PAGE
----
Proud to support Missouri ag

The University of Missouri System has deep roots in agriculture

Missouri takes great pride in being an agriculture state. From the statue of the Roman agricultural goddess, Ceres, atop the Capitol dome to the choice of the Missouri mule for the state’s official animal, agriculture has long had a leading role in the state’s culture.

It also has a leading role in the state’s economy, and the University of Missouri System is a proud champion of the state’s agricultural industry.

“Agriculture is the largest industry in the state, and as the state’s land-grant institution, the University of Missouri has an obligation to provide educational resources and outreach support for that industry,” says Marc Linit, associate dean for research and extension for the MU College of Agriculture, Food and Natural Resources (CAFNR). […]

At CAFNR, it’s business-as-usual to move research out of the university setting and into the public domain. In fact, many faculty members […] have dual responsibilities to conduct research and then to deliver the findings through extension.

“This is a unique feature of a land-grant university college of agriculture,” says Linit. “Individuals have responsibilities to do original research — in this case it’s usually applied research, practical research — and they also have responsibilities for developing programs where they deliver the information developed in that research to stakeholders. These can be agricultural producers or a subset of the agricultural industry — food safety, for example.”

photo: Cover of Spectrum magazine

Reprinted with permission. Originally published in Spectrum, a University of Missouri System publication. Read the entire article at

MU Extension offers dozens of Agriculture and Natural Resources Extension programs, most of which are delivered to the public in group settings. The effect these programs have on Missouri’s agriculture and natural resources is enormous:

  • The MO PORK program has helped pork producers reformulate their swine’s diets to save more than $36 million in feed.
  • The beef nutrition program educated producers on strategies to reduce their hay needs by 10 to 30 percent and cut supplementation cost by 25 percent.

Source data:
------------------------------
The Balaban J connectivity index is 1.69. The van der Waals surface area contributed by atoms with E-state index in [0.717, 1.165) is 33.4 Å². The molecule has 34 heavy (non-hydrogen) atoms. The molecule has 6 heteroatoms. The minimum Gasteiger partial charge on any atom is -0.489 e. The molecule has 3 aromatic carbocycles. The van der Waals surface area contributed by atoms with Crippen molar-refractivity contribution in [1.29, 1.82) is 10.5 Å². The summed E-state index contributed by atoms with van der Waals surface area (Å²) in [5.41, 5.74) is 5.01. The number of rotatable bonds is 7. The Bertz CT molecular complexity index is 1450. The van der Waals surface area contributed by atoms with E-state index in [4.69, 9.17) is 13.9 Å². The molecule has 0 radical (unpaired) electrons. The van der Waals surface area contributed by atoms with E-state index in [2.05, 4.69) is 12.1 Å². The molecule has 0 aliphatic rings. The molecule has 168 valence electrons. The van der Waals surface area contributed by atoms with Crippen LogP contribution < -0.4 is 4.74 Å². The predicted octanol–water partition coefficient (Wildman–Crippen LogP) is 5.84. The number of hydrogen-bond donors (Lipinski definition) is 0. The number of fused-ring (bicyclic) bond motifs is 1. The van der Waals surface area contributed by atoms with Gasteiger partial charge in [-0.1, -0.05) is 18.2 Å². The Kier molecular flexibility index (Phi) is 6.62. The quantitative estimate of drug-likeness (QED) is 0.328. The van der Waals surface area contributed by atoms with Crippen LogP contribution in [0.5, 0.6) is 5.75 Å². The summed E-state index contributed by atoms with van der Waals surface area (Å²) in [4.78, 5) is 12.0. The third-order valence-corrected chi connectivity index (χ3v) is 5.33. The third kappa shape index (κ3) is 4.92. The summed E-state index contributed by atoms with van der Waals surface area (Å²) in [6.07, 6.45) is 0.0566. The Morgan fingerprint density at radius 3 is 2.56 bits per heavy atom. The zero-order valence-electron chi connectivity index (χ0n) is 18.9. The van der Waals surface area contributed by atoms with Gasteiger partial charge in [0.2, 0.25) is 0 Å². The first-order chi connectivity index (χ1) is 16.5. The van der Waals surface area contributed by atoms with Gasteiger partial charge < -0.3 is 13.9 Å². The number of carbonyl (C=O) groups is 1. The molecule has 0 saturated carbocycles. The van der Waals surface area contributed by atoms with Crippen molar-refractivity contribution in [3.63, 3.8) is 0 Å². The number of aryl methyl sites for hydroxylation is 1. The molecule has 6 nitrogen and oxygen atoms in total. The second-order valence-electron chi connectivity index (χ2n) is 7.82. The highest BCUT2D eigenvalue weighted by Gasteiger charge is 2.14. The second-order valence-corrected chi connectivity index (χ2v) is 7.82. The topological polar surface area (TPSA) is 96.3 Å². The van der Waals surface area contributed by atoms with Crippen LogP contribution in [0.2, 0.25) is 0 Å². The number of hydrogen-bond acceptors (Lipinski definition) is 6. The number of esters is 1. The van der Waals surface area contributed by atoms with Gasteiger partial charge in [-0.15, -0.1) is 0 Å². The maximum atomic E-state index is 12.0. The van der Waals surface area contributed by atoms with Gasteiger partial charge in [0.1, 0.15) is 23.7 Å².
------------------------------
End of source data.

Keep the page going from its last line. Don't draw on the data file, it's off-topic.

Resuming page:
• MU Extension faculty provided certification and recertification training for more than 3,000 private and commercial pesticide applicators in 2013.
  • Educating producers about better irrigation management resulted in increased production valued at about $40 million in 2013.
  • Master Gardeners contributed 145,273 volunteer hours in 2013 with an estimated financial benefit to communities of nearly $2.86 million.
  • Participants in the Missouri Woodland Steward Program implemented forest management plans and estimated that they increased the value of their forests by $750 per acre.

Taking all of it together, David Baker, assistant dean and program director for Agriculture and Natural Resource Extension, points out that the impact the university is making through its work in agriculture, food and natural resources goes beyond even the crucial economic boost of supporting the state’s largest industry.

“You look at how we’re addressing environmental issues, such as water quality and water quantity, and it’s extremely important that we as an agricultural institution are doing research and educational programming to help local communities deal with those challenges,” he says.

“And, then you look at the long-term impact: If we’re going to feed 9 billion people by 2050, we’ve got to grow this industry and grow it dramatically. We need to make more advances than we’ve made in the last 100 years as far as production. At the same time, we need to balance those impacts upon the environment and improve the quality of life in rural areas. The College of Agriculture, Food and Natural Resources will help Missourians and the world meet these goals.”